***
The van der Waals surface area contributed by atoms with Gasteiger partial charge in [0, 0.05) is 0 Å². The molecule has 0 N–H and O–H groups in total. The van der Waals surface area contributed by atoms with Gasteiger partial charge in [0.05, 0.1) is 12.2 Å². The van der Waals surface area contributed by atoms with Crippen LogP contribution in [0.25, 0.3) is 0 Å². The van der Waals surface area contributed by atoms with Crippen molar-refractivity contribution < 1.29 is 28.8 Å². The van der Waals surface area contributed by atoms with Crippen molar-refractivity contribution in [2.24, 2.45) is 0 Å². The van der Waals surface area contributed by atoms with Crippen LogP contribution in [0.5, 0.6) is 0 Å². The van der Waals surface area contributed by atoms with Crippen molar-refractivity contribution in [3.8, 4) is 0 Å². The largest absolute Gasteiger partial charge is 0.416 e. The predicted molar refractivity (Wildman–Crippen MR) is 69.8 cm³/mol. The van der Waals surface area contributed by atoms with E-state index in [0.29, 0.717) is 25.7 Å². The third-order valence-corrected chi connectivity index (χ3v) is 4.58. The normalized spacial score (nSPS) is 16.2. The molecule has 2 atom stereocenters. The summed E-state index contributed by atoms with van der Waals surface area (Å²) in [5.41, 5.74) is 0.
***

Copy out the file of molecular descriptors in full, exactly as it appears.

The van der Waals surface area contributed by atoms with Gasteiger partial charge in [0, 0.05) is 0 Å². The molecule has 0 N–H and O–H groups in total. The van der Waals surface area contributed by atoms with Gasteiger partial charge in [0.05, 0.1) is 12.2 Å². The van der Waals surface area contributed by atoms with Crippen LogP contribution in [0.25, 0.3) is 0 Å². The van der Waals surface area contributed by atoms with Crippen molar-refractivity contribution < 1.29 is 28.8 Å². The van der Waals surface area contributed by atoms with Crippen molar-refractivity contribution in [2.24, 2.45) is 0 Å². The van der Waals surface area contributed by atoms with Crippen LogP contribution in [0.5, 0.6) is 0 Å². The van der Waals surface area contributed by atoms with Crippen molar-refractivity contribution in [3.8, 4) is 0 Å². The largest absolute Gasteiger partial charge is 0.416 e. The predicted molar refractivity (Wildman–Crippen MR) is 69.8 cm³/mol. The van der Waals surface area contributed by atoms with E-state index in [0.29, 0.717) is 25.7 Å². The third-order valence-corrected chi connectivity index (χ3v) is 4.58. The normalized spacial score (nSPS) is 16.2. The molecule has 2 atom stereocenters. The summed E-state index contributed by atoms with van der Waals surface area (Å²) in [5.41, 5.74) is 0.